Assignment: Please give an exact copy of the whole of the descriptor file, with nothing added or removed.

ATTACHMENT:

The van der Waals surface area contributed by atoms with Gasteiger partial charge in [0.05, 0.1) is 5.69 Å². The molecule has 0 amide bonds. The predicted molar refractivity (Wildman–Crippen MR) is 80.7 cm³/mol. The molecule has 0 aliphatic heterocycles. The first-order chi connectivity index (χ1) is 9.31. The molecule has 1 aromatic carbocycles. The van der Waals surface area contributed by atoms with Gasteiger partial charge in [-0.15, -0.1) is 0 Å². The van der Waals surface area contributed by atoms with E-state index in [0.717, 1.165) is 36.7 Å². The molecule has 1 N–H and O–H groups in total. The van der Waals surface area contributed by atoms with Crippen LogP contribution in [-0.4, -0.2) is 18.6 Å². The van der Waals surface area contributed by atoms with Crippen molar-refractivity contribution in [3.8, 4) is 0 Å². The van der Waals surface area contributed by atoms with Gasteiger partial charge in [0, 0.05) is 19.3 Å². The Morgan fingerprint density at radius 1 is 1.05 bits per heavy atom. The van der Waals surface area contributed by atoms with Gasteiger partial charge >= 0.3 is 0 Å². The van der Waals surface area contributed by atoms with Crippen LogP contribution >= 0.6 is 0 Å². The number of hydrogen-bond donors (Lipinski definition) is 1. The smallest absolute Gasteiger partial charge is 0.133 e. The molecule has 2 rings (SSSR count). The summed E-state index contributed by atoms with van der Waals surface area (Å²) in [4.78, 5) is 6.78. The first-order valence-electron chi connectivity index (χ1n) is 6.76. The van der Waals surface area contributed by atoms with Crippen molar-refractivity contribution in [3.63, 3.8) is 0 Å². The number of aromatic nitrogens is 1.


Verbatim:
The van der Waals surface area contributed by atoms with Gasteiger partial charge in [0.05, 0.1) is 5.69 Å². The molecule has 0 amide bonds. The predicted molar refractivity (Wildman–Crippen MR) is 80.7 cm³/mol. The molecule has 0 aliphatic heterocycles. The first-order chi connectivity index (χ1) is 9.31. The molecule has 1 aromatic carbocycles. The van der Waals surface area contributed by atoms with Gasteiger partial charge in [-0.15, -0.1) is 0 Å². The van der Waals surface area contributed by atoms with E-state index in [0.717, 1.165) is 36.7 Å². The molecule has 1 N–H and O–H groups in total. The van der Waals surface area contributed by atoms with Crippen LogP contribution in [-0.4, -0.2) is 18.6 Å². The van der Waals surface area contributed by atoms with Crippen molar-refractivity contribution in [3.8, 4) is 0 Å². The van der Waals surface area contributed by atoms with Gasteiger partial charge in [0, 0.05) is 19.3 Å². The Morgan fingerprint density at radius 1 is 1.05 bits per heavy atom. The van der Waals surface area contributed by atoms with Gasteiger partial charge >= 0.3 is 0 Å². The van der Waals surface area contributed by atoms with Crippen LogP contribution >= 0.6 is 0 Å². The number of hydrogen-bond donors (Lipinski definition) is 1. The smallest absolute Gasteiger partial charge is 0.133 e. The molecule has 2 rings (SSSR count). The summed E-state index contributed by atoms with van der Waals surface area (Å²) in [4.78, 5) is 6.78. The first-order valence-electron chi connectivity index (χ1n) is 6.76. The van der Waals surface area contributed by atoms with Crippen molar-refractivity contribution in [3.63, 3.8) is 0 Å². The number of aromatic nitrogens is 1.